Saturday, February 27, 2016



Wonder Drug, Wonder Woman

$60K treatment cost for local woman out of reach for most MS patients


or the past few years, Kimberlee Moran was tired and experiencing painful muscle spasms. The Abbotsford resident attributed the symptoms to stress – until she woke up one morning with numbness in her hand that lingered for days. Concerned, Kim visited her doctor who told her she likely had carpal tunnel syndrome and advised her to wear a brace.


A few months later, Kim was experiencing what felt like “an electric shock” down her side whenever she would tilt her head forward, in addition to tingling in her legs and vision problems. After conducting x-rays and an MRI, Kim was officially diagnosed with relapsing remitting multiple sclerosis (RRMS) on November 10, 2014.

“At the time, I was loving life. I had just turned 30, was happily married and was training to run a half marathon. Professionally, I had just been promoted and was traveling a lot for speaking engagements. I felt like I had a handle on things,” Kim says. “But as soon as I saw the MRI results, I knew it was MS. The diagnosis happened so quickly that I barely had time to wrap my head around it.”

After researching her treatment options, Kim chose a new and different type of MS treatment called LEMTRADA™(alemtuzumab). Requiring only two treatment courses one year apart, LEMTRADA is first administered by intravenous infusion on five consecutive days and then on three consecutive days, 12 months later.


Although requiring monitoring at regular intervals between treatment courses and for 48 months following the final infusion, clinical studies to date have shown that 80 per cent of RRMS patients who received two treatment courses of LEMTRADA required no further therapy.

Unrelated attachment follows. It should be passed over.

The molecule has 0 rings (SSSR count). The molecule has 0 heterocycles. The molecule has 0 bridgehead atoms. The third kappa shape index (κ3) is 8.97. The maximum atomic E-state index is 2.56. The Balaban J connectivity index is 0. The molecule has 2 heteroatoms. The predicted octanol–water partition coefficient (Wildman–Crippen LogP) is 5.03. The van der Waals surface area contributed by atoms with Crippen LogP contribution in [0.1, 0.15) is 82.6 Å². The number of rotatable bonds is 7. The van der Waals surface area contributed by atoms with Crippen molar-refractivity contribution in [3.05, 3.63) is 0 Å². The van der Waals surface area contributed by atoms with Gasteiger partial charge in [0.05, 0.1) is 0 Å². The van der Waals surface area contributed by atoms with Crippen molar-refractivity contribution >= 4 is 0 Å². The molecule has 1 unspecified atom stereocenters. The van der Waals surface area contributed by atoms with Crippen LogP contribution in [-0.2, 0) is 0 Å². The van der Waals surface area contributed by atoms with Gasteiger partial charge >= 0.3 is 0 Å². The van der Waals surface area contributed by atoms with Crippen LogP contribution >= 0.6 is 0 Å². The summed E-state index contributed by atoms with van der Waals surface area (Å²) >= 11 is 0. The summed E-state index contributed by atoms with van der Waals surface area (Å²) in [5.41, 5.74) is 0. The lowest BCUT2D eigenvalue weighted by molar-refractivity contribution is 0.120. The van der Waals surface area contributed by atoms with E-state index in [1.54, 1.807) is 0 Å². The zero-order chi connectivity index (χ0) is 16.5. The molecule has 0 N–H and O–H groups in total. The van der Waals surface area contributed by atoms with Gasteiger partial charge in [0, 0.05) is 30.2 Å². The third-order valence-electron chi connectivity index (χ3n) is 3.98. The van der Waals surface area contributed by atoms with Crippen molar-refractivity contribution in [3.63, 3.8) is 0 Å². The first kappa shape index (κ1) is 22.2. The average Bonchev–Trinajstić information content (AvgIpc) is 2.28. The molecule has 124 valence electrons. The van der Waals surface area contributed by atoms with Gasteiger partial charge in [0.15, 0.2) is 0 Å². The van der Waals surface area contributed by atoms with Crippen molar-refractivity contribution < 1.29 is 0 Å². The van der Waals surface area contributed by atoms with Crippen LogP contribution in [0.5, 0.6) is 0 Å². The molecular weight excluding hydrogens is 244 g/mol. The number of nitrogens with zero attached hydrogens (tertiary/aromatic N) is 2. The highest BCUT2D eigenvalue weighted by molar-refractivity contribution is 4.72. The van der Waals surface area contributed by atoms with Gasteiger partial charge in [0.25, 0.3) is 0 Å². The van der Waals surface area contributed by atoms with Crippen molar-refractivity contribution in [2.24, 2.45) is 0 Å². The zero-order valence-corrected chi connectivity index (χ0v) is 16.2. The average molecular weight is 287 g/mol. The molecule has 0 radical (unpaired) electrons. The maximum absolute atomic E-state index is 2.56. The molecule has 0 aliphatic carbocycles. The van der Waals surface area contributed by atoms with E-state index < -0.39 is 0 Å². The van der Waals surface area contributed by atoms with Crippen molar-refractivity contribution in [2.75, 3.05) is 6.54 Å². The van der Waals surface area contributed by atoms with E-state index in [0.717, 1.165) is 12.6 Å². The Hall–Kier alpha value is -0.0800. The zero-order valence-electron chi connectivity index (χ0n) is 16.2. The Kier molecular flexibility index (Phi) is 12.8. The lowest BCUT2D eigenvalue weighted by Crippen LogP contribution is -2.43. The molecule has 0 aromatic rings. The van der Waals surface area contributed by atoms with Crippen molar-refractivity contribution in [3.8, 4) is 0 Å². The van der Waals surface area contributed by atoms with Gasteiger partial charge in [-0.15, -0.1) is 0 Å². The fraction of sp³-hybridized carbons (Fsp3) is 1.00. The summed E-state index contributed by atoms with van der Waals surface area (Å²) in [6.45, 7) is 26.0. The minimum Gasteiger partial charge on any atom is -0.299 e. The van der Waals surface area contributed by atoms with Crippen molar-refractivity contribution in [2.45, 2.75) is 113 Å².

“I chose LEMTRADA because of the hope it instilled,” says Kim. “So when I found out my private insurance wouldn’t cover the treatment for me, I was devastated. I felt like that hope had been snatched away.”

Fortunately, a friend of a friend who was acquainted with the progressive nature of MS offered to pay for Kim’s first round of treatment. Meanwhile, another friend offered to help her with any associated costs.

“When I left my last appointment, I finally felt like it’s going to be possible for me to live a normal life and that I won’t have to give up some of the things I thought I would,” says Kim. “Access to a treatment that could stop the progression of the disease is a game changer. With it, there are so many possibilities that can come to people with MS. LEMTRADA changed everything for me.”

Finishing her second - and hopefully last - round of treatment on February 23, 2015, Kim is planning on running a half marathon in June.

Both Kim and her neurologist firmly believe she made the right treatment decision for her.

You can also read more about her MS journey on her personal blog,

About MS in Canada
With 100,000 Canadians living with MS and three people newly diagnosed every day, Canada has one of the highest prevalence rates in the world. As most people are diagnosed with relapsing MS in their twenties and thirties, MS is the most common neurological disease affecting young adults in Canada.






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